Italy between 1918 and 1929 Essay
Italy between 1918 and 1929
Fascism was born with an ambiguous face, surging from socialist ideas developed in a strong nationalistic way, embracing monarchy and free-trade; it also had expansionist policies. Mussolini himself was in fact socialist, but as his party was not getting as many votes as he expected he shifted to fascism, but reluctantly breaking his links with socialism. The rise and the consolidation of power was done in a superficially legal manner, but a party led by a dictator needs a harsh rule to stay in power and be to some extent ruthless to bring order – something Europe needed, specially after the mess created by World War One.
By 1900 the process of unification in Italy, the Risorgimento, had largely been completed territorially, but not in any other respect. The vast majority of the population still felt no real attachment to Italy at all, as a result of “Italy’s continuing weakness as a cultural, industrial, military, and colonial power compared to older European states”. This resulted in a deepening national inferiority complex and led to various projects for the renewal of nationalism, both from the extreme left and the extreme right.
Italy was promised land in the war and joined at the side of the Allies, but in the end it did not gained what it was promised and this was known as the “mutilated victory”. The political sphere indicated the government in power was vulnerable, the Italians blamed the government for it did not take a stronger stand. Economically, Italy was in a great (fake, as it was believed it was about to collapse) boom. The North seemed to be booming more than the south.
The fear of a communist revolution seemed to have given Mussolini an increasing amount of supporters such as the wealthy (who were afraid of the end of private property), the ‘agrari’ fascists, richer peasants, estate managers and urban professionals joined the communists in a struggle against the revolution. Fascism survived the 1919 crisis due to the Wealthy Milanese help and the unsuccessful anti-fascist general strike in 1922 launched by the socialists. Still, the PNF (Partio Nazionale Fascista) was not able to win power legally so it was decided to promote the ‘March on Rome”, ill armed (they could have easily smashed). The King feared the fascist bonds with the army would drive the country into a civil war and gave Mussolini the Prime Minister post.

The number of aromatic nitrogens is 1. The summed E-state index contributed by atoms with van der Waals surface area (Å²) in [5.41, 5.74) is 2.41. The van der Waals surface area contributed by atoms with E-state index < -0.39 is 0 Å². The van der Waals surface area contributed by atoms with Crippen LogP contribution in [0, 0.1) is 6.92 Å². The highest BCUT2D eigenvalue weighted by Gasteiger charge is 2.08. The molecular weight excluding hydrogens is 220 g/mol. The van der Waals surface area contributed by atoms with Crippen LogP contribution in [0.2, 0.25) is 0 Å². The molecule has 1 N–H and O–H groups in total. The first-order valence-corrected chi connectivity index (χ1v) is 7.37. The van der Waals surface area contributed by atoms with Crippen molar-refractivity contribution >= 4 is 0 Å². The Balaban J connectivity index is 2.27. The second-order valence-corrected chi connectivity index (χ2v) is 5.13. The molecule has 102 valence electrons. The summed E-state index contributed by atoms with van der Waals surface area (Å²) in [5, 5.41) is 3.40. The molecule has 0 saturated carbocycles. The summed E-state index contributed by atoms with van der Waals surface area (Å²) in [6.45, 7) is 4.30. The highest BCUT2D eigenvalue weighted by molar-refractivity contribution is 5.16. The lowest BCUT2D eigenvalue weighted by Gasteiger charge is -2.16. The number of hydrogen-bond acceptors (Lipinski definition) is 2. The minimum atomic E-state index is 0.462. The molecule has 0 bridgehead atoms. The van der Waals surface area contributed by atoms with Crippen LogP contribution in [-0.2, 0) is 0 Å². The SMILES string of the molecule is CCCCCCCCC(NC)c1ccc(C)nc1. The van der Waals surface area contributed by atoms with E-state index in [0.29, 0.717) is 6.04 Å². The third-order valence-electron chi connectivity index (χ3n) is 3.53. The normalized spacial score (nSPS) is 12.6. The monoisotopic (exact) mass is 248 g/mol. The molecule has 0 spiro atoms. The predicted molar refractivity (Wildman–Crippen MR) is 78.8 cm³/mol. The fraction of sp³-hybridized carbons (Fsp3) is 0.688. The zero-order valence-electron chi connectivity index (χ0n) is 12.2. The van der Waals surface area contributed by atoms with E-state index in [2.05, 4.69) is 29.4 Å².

After 1922 Mussolini’s role was to consolidate his power. In the beginning, however, he decided to slowly ensure his power rather than start a complete political revolution, so not to lose the power he now had. To make fascism stronger a combination of elements was necessary: The ras (headed extensive fascist organizations), the fascist ‘left'(ex-syndicalists seeking popular enthusiasm through a national syndicalistic state), the fascist ‘technocrats (who saw fascism as an “elitist, modernizing force”, nationalists (pushed fascism to a more pro-capitalist and imperialist way) and the conservatives (wanted the party to gain power as well and defended the social-political status-quo). These pressured Mussolini for a complete fascist takeover. It meant Mussolini had to tighten control over the ras and other rebellious supporters. To do so he created the Fascist Grand Council, what strengthened even more the party’s position.
In the 1923, in an electoral reform, the Acerbo Law was designed. This would give the leading party at the general election two-thirds of the parliamentary seats. At the April 1924 elections fascism led the way. The Acerbo Law proved to be useless as the fascist party “legally” got the two-thirds seats. It is believed, however that many of the votes were gotten with the use of violence and bribery from the fascist side. This same year a scandal about the Matteotti murder involving fascist came to public notice. It consisted the murder of a socialist murdered by fascists, increasing the anti-fascist movements and making Mussolini more vulnerable. Many boycotted the parliament – Aventine Cexxession (what in the end was, in the end, positive for Mussolini)